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How Citizens United Empowers the Fringe

David Callahan

The most common critique of Citizens United is that it allows corporations to wield ever greater influence in our democracy -- on top of the considerable power business already had before the Supreme Court decision in 2010. More recently, during the Republican primary, critics of Citizens United have spotlighted how the ruling gives outsized influence to wealthy individuals -- allowing a handful of billionaires like Sheldon Adelson to decide which candidates live or die on the campaign trail.

Now, after a rare interview that Harold Simmons gave to the Wall Street Journal, we can add a third indictment to the case against Citizens United: It empowers the far fringe, people whose views are way outside the mainstream but who happen to have a boatload of money. Simmons runs a chemicals and metals conglomerate and is worth $10 billion. He has pumped more than $18 million into the Republican race so far, making him the single largest donor in the 2012 cycle.

To put that figure in perspective, that is more money than residents of all the midwestern states combined, with 66 milion Americans, have contributed to presidential candidates of both parties in traditional campaign donations during this election cycle.

If one person has such tremendous clout over our democratic process, you better pray that he or she is a responsible individual. In the case of Harold Simmons, though, your prayers would go unanswered.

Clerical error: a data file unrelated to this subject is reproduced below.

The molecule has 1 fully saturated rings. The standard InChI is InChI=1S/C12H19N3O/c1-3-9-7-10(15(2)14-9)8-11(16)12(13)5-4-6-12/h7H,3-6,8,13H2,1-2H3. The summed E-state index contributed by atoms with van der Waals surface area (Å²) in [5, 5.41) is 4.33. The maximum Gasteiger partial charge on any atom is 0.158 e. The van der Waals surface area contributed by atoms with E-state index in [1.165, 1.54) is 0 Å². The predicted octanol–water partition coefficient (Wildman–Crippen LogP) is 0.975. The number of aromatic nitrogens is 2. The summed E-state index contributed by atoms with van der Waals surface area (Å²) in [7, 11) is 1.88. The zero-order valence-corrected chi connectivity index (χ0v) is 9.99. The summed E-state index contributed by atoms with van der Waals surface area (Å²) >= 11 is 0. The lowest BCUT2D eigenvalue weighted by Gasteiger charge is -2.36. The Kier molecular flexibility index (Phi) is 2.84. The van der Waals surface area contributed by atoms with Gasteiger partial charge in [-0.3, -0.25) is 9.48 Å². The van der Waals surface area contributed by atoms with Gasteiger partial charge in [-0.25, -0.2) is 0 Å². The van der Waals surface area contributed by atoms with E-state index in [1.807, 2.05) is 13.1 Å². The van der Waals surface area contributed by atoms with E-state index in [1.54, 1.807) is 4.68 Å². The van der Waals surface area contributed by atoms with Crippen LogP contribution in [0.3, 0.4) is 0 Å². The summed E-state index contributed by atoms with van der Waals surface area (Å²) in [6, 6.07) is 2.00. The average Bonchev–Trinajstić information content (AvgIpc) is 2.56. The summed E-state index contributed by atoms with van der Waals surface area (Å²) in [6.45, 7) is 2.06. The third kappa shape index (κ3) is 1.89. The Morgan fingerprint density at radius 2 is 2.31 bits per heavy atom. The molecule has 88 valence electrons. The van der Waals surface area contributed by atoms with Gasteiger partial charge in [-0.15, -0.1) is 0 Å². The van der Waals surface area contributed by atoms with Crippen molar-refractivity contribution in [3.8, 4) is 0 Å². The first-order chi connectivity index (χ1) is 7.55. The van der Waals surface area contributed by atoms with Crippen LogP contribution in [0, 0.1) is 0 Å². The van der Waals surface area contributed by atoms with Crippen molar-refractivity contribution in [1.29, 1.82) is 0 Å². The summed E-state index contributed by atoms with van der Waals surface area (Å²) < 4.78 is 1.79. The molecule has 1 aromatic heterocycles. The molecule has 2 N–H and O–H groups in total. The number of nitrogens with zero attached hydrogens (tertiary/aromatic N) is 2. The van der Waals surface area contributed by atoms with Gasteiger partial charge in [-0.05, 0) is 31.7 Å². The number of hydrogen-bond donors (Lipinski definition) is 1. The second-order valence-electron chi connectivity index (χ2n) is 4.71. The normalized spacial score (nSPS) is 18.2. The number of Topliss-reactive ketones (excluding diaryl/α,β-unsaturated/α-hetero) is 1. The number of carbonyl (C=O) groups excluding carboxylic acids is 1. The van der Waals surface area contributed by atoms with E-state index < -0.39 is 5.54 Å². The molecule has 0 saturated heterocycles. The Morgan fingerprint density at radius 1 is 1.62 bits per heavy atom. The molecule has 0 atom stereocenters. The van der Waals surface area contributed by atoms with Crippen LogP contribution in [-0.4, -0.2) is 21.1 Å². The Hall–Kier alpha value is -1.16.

Simmons will be remembered as one of the top two backers of the Swift Boats ads against John Kerry in 2004, which was easily the most brazenly unfair smear in modern American politics. Back in 2004, Simmons was worth $2 billion -- a fifth of his current fortune.

Simmons tried to reprise his Swift Boat success in 2008 with another audacious smear, financing attack ads that linked Barack Obama to the former Weatherman William Ayers -- charges that the Obama campaign rightly dubbed "demonstrably false."

Simmons is now richer than ever and clearly determined to spend more money than ever. As the Wall Street Journal reported:

"Any of these Republicans would make a better president than that socialist, Obama," said Mr. Simmons during two days of rare interviews at his Dallas home and office. "Obama is the most dangerous American alive…because he would eliminate free enterprise in this country."

"I've got the money, so I'm spending it for the good of the country," said Mr. Simmons.

Welcome to the new world created by Citizens United.